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American Academy of Emergency Medicine

AAEM Writes Amicus Brief in $4.9 Million "Patient Dumping" Case

by Larry D. Weiss, MD JD FAAEM

AAEM came to the defense of a beleaguered emergency physician held personally liable for $4.4 million for the new intentional tort of "patient dumping" by a Louisiana appellate court. 1 In addition to being held liable for negligence in the amount of $500,000, the court determined that the physician intentionally "dumped" the patient by transferring him to a public hospital, even though the court admitted that the physician did not violate EMTALA. In this case, the emergency physician transferred a patient with arm cellulitis secondary to intravenous drug use to a public hospital located ten minutes away. He transferred the patient in a stable condition, and the patient's condition did not deteriorate en route.

The brief, filed on behalf of Van Meter & Associates, a large provider of emergency medical services in the New Orleans area, AAEM, and AAEMLa, argued that the physician could not possibly have "dumped" the patient if he did not violate EMTALA or the analogous state law. The brief also argued about the dangerous precedent this case would create. Malpractice insurance policies ordinarily do not cover intentional torts. The defendant physician in this case will face personal ruin unless the Louisiana Supreme Court reverses the decision. Unless reversed, this decision will not only drive emergency physicians out of Louisiana, but will compel physicians not to transfer patients to a higher level of care. Of course, the danger also exists that plaintiff attorneys in other states will argue that this reasoning should apply in their cases. The Louisiana Supreme Court should decide within the next several weeks whether it will hear the case on appeal.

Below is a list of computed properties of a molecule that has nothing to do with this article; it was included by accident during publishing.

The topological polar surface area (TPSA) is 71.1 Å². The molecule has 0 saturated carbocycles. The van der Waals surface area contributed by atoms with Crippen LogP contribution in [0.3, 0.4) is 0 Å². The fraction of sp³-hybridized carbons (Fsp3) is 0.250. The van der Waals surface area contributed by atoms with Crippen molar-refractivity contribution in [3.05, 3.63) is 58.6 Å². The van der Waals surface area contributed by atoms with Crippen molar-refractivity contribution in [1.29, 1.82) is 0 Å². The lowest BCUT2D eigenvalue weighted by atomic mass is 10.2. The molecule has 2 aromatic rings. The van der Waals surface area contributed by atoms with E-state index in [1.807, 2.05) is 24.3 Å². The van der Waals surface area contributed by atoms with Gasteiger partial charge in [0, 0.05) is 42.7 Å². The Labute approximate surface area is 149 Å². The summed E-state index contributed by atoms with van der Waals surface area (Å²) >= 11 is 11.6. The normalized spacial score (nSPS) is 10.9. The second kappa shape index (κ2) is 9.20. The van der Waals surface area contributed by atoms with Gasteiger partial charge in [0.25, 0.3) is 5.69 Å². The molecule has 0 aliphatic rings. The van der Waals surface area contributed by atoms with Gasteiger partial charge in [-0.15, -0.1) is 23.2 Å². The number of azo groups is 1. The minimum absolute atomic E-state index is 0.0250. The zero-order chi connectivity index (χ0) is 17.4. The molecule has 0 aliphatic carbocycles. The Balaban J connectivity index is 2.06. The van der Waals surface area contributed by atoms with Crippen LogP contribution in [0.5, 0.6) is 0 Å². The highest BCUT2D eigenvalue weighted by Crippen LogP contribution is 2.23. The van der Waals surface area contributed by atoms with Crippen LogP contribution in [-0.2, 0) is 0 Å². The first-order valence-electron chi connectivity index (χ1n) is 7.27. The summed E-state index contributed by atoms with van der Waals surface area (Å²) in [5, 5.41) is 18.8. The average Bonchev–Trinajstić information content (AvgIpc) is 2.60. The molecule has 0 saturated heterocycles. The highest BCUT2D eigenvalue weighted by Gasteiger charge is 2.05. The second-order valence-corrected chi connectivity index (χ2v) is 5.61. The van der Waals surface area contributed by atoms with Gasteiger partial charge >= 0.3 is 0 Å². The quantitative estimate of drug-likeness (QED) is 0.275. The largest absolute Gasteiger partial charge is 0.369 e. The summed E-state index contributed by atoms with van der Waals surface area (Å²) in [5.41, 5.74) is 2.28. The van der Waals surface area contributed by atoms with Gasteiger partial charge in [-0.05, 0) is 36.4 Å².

Robert McNamara, M.D., President of AAEM, was involved in every aspect of the preparation and submission of the brief. Among emergency medicine organizations, only AAEM and AAEMLa wrote and submitted their own brief. This case serves as a typical example of how AAEM can quickly put its Mission into action, coming to the support of an emergency physician victimized by unfortunate circumstances. Very few medical societies have a president willing to immediately commit his time and expend considerable efforts on behalf of a physician in need. This case serves as yet another example of the value of AAEM membership, and how the AAEM Mission directly benefits the interests of individual emergency physicians and patient care.

1Coleman v. Deno, No. 99-CA-2998 (La. App. 4th Cir., April 25, 2001)